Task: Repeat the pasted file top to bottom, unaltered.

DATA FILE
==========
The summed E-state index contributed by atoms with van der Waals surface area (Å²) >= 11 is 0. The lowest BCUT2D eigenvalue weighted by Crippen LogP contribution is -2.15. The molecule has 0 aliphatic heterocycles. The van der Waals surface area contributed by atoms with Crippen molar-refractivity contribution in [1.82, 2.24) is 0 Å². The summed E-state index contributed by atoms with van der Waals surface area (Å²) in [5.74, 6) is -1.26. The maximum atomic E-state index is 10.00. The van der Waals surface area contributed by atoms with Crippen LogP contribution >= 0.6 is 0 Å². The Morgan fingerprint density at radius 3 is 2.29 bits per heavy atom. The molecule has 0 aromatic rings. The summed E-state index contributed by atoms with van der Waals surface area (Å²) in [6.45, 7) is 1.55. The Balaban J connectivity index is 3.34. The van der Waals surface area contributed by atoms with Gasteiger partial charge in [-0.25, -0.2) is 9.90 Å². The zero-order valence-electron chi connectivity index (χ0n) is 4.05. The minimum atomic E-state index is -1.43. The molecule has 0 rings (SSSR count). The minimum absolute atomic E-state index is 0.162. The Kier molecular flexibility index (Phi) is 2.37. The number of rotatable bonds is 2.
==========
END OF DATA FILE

The summed E-state index contributed by atoms with van der Waals surface area (Å²) >= 11 is 0. The lowest BCUT2D eigenvalue weighted by Crippen LogP contribution is -2.15. The molecule has 0 aliphatic heterocycles. The van der Waals surface area contributed by atoms with Crippen molar-refractivity contribution in [1.82, 2.24) is 0 Å². The summed E-state index contributed by atoms with van der Waals surface area (Å²) in [5.74, 6) is -1.26. The maximum atomic E-state index is 10.00. The van der Waals surface area contributed by atoms with Crippen LogP contribution >= 0.6 is 0 Å². The Morgan fingerprint density at radius 3 is 2.29 bits per heavy atom. The molecule has 0 aromatic rings. The summed E-state index contributed by atoms with van der Waals surface area (Å²) in [6.45, 7) is 1.55. The Balaban J connectivity index is 3.34. The van der Waals surface area contributed by atoms with Gasteiger partial charge in [-0.25, -0.2) is 9.90 Å². The zero-order valence-electron chi connectivity index (χ0n) is 4.05. The minimum atomic E-state index is -1.43. The molecule has 0 rings (SSSR count). The minimum absolute atomic E-state index is 0.162. The Kier molecular flexibility index (Phi) is 2.37. The number of rotatable bonds is 2.